As Jalopnik’s resident car buying expert and professional car shopper, I get emails. Lots of emails. I’ve decided to pick a few questions and try to help out. This week we are discussing the impact of the Coronavirus on car prices, getting loan approval with bad credit, and is it worth buying an extended warranty on a well cared for Audi
Do you think the overall financial slowdown caused by the COVID-19 virus will lead to better deals on new and/or used cars soon?
The Mrs. and I would like to replace my 2003 Honda Accord with something reliable that can haul our two dogs and camping gear on road trips. Since we live near Portland, OR a 2018-’20 Subaru Outback seems like an obvious choice with plenty of stock available. However, I’m in no hurry as my old Honda is still trouble-free and we weren’t planning to drive East until June or July. I see Subaru recently extended 0.9% financing through the end of March, but do you think that fear and market conditions will continue to escalate to the point dealers will be more eager to make a deal if I wait another month or two? Are there any indicators I can track at my local dealerships that would show me if they might be getting desperate?
By all current indicators, the COVID-19 situation is not currently having a dramatic impact on car sales in the U.S. However, in China, where COVID-19 is hitting the hardest, the slow down in the auto market is very real.
Even without the virus, most analysts are predicting that 2020 will not be as strong as previous years and the overall situation may result in better deals. What you want to keep in mind is that for certain cars, especially ones that are relatively popular like Subarus, there is a floor at which you aren’t going to get it any cheaper regardless of when you buy it.
For example, I just helped a client with a new Ascent and the discount was somewhere in the ballpark of $6,500 off the MSRP. That is an incredibly aggressive offer and waiting a few months is not likely to get that much lower. There are only so many discounts dealers can put on the hood until the math no longer makes sense.
My suggestion is that if you are in the market now shop your deals, if not wait it out until you are ready. As for your question on tracking deals, I don’t see an easy or reliable way to do that. You can look at advertised prices, but they don’t tell the whole story.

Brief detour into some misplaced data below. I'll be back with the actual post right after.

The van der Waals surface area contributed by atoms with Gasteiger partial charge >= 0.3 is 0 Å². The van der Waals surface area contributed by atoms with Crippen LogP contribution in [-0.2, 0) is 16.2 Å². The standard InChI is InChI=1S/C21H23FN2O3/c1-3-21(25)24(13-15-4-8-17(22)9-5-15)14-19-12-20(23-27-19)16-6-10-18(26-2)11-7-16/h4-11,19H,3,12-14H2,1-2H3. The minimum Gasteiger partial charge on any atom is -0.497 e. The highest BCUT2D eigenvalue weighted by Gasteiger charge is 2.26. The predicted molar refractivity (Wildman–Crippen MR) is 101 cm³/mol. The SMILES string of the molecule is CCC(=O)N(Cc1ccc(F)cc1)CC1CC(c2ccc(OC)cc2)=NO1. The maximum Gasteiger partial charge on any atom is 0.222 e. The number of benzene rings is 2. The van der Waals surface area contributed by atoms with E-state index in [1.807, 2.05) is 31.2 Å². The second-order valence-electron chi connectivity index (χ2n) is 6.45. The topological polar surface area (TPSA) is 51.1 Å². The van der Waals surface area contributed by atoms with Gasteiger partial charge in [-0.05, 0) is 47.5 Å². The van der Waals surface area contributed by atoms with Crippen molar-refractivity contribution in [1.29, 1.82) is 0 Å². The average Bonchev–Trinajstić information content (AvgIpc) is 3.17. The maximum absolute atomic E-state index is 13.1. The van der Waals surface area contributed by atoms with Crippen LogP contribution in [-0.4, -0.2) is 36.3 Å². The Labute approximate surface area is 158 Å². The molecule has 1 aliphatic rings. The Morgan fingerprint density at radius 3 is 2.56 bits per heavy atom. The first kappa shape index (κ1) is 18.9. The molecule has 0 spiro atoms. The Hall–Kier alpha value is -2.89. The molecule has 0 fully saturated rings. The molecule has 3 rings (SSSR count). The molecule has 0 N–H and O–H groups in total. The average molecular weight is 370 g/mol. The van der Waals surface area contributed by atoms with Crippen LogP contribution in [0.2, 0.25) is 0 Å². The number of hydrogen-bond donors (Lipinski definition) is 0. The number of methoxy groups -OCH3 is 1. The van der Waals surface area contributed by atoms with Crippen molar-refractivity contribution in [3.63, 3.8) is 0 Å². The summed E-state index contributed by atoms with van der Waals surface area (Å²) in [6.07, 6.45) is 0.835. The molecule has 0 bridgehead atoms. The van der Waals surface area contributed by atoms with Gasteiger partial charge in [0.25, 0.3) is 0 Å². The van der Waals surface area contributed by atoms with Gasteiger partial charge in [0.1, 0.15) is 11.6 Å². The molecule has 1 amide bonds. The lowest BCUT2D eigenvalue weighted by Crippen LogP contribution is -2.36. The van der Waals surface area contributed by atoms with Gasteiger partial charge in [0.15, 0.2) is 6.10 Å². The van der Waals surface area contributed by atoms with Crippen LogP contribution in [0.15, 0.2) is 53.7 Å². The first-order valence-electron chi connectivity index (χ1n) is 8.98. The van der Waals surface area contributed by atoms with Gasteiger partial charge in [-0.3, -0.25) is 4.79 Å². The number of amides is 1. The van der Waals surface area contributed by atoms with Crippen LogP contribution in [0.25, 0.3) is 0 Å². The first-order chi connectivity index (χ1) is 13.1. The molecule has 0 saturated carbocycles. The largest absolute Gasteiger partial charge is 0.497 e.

Why would a dealership be more willing to get you into a brand new vehicle versus an older cheaper vehicle, outside of pure profit at the end of the deal, on the basis of your credit being so bad?
There are a lot of factors that determine whether or not you are approved for a loan. First, I want to clarify that it’s not the “dealer’s decision” regarding your approval or denial. There are a lot of reasons to be mad at dealers, but if you get denied a loan approval, that’s not the fault of the salesperson.
If your credit is not great, sometimes a lender may be more likely to approve you on a new car because something brand new with a warranty is less risky from the bank’s perspective. However, the approval (or not) really comes down to your credit score, the loan amount and your income. If you are shopping for a $15,000 used car, a lender isn’t more likely to approve you for a $20,000 new car. The bank’s primary concern is how much you are borrowing versus how much you are making and if you are more likely to keep up with the payments on something cheaper over a more expensive car.
As always, it’s imperative that you shop around on your own for loans before you go to the dealership. This is especially true for folks that don’t have great credit.
I just purchased my manual, 2017 Audi A4 at the end of the lease, there are 25k miles on the car. I have been leasing for over a decade and have, fortunately, never had to deal with any mechanical problems in any car I’ve ever had. The list of things I don’t know is long:
Should I go to the dealership and buy a warranty? Can I call Audi and avoid the dealership altogether?
Are those 3rd party warranties my dad saw on TV a rip off? They have to be trash if “the ghostbuster” is hawking them, right?
Do I even need to worry about a warranty? It’s still pretty new, has low miles and I didn’t beat on it.
Should I just go lease something new so I can stop thinking about this?
Are Audi’s as expensive to fix as every boomer has told me they are?
Am I overthinking this because I’m freaking out about committing to owning a car for the first time in years?
I’m going to answer these questions out of order. If you like what you have, keep it. No need to get another car because you are scared of the warranty running out. Generally, warranties that are advertised on TV are probably not the ones you want to buy.
If you did want an extended warranty you would likely need to do so through a dealer but it always pays to shop around. A4s are generally reliable and, while they aren’t a Toyota Camry, a well cared for car shouldn’t break your bank.
My suggestion would be to set aside that money you would have spent on the warranty int a “ rainy day” or “fix the car” fund. Unlike a warranty, that savings doesn’t expire.
Got a car buying conundrum that you need some assistance with? Email me at firstname.lastname@example.org!